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Before there was the Internet, there was the ARPAnet.
ARPAnet started as a Department of Defense (DoD) research project in survivable communications. In the sixties, there was a great deal of concern about the possibility of a nuclear war. Those responsible for planning for such contingencies knew that nuclear detonations would severely disrupt radio transmission and reception, which would make Command and Control (C2 or C-squared) of the military almost impossible.
The DoD agency that dealt with very futuristic research was (and is) the DoD Advanced Research Projects Agency, which has gone by the acronyms ARPA and DARPA variously throughout its existence. ARPA was interested not only in survivable communications but in computer networking. Killing two birds with one stone, they created a computer network between their various research contractors, which was the beginning of the ARPAnet, and the precursor to the Internet.
Originally linking four research centers - UCLA, Stanford Research Institute (now SRI, International), UCSB and the University of Utah - the ARPAnet came online in 1969. A huge number of technical problems had to be solved first, notably how to get computers from different manufacturers and operating systems to communicate. This led to the now-standard communication protocols, TCP/IP - transmission control protocol/internet protocol.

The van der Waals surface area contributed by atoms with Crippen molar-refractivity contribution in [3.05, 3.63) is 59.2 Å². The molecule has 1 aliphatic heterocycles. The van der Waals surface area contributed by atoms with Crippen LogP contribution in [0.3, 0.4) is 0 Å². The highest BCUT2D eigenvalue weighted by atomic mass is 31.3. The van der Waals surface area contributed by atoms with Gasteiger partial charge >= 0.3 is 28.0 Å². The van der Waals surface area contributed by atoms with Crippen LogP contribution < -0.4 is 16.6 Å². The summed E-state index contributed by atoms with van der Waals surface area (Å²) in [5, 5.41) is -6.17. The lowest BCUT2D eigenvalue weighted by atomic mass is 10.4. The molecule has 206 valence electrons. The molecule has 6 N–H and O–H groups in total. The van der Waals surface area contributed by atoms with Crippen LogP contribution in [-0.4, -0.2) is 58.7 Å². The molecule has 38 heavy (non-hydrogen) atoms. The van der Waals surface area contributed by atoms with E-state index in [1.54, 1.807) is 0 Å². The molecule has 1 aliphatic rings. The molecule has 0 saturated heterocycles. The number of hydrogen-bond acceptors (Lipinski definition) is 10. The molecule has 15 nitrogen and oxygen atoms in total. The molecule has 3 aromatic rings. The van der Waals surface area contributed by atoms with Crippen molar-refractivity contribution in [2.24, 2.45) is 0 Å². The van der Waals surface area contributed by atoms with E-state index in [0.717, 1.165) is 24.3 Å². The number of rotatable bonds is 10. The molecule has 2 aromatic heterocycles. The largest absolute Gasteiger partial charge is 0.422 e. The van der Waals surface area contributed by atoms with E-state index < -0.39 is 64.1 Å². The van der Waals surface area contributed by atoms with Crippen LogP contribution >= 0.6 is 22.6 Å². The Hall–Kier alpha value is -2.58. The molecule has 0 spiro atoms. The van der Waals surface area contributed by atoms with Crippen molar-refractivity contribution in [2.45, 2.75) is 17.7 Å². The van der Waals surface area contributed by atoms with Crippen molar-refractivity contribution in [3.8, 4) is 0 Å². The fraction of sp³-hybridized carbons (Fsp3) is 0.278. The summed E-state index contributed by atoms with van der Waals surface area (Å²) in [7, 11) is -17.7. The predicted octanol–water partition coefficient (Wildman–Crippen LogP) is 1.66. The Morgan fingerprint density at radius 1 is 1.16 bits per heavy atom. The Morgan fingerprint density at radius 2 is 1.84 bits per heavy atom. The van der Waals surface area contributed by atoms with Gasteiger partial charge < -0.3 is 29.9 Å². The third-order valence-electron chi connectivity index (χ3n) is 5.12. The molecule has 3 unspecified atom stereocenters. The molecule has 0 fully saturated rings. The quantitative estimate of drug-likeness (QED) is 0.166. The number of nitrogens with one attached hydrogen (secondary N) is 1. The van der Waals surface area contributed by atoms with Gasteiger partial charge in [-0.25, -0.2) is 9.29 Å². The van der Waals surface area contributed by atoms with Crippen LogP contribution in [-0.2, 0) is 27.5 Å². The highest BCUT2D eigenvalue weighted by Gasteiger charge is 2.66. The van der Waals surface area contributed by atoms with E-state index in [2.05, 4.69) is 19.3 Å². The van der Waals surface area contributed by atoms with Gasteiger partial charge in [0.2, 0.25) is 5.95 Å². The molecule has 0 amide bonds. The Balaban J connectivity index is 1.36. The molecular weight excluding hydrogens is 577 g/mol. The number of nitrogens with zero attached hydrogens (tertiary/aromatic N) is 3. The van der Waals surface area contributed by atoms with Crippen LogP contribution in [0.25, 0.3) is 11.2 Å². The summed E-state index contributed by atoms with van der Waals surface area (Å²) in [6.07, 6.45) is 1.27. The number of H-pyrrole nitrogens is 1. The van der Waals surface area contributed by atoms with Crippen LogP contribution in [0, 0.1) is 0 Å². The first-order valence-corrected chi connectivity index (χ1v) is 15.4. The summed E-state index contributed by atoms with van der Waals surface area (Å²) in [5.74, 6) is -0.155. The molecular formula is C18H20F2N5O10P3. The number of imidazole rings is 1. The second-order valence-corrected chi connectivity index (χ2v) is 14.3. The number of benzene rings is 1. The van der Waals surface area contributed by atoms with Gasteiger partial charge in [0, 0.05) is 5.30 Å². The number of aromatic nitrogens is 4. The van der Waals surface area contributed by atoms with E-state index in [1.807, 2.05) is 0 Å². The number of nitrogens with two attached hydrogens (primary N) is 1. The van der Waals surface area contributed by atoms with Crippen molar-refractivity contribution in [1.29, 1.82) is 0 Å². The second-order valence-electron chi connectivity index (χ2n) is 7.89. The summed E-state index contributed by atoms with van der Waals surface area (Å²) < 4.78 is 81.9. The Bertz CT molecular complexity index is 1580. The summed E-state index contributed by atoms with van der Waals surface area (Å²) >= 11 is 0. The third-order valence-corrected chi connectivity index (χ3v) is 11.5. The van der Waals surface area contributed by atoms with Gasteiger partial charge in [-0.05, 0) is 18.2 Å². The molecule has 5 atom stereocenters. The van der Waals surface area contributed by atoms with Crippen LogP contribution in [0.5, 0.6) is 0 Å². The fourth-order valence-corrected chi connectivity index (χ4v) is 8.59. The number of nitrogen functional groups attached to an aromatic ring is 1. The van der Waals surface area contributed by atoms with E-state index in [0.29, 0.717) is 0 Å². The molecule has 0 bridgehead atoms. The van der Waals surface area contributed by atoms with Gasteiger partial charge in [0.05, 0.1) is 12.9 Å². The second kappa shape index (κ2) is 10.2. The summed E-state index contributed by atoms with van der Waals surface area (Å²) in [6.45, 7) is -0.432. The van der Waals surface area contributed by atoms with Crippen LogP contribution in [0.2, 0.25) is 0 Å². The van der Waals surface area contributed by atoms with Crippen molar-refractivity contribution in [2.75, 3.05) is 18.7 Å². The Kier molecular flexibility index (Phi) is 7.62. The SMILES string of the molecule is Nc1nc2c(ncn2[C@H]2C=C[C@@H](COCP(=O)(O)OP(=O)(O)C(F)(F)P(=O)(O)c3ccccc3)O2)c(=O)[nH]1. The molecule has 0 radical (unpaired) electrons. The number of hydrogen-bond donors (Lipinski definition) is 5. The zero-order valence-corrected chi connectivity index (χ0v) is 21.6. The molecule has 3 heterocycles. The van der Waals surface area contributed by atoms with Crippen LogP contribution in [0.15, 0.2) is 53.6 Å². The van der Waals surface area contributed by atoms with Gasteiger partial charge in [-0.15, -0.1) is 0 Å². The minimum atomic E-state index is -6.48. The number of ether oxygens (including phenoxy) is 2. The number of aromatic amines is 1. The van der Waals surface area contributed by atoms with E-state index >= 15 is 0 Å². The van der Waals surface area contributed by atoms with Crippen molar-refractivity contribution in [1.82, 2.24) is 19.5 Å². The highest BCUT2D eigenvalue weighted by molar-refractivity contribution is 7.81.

Information is still transmitted through networks today, as it was in those early days; it is broken up into small units called packets, which are sent out via whichever route is least busy, then reassembled at the destination. This routing of information can successfully traverse a network with significant damage, relies on no centralized control, and thus provides the 'survivability' model of communication that the DoD originally sought.
The ARPAnet very quickly spread to other computer research facilities that had contracts with the DoD, whether or not those contracts were with DARPA. In 1971, an email program was created, and in 1972, the @-symbol became a standard for designating where the individual user was 'at'. By 1973, it was calculated that seventy-five percent of the ARPAnet's network traffic was email.
The ARPAnet was startlingly successful at one of DARPA's secondary goals: increased communication between their various researchers. Mailing lists burgeoned overnight, on a wide variety of topics, not exclusively limited to computer science. One of the earliest, busiest mailing lists was SF-LOVERS, for devotees of science fiction.
Soon universities who did not have DoD research contracts realized the need to have a similar network and CSNET was born. Commercial service providers such as AOL, Prodigy and Compuserve soon followed, and the boom was on. When adoption of http (hypertext transmission protocols) created the World Wide Web, the Internet was fully formed.
When the original ARPAnet was finally shut down in 1990, the Internet was so widespread that its departure went virtually unnoticed.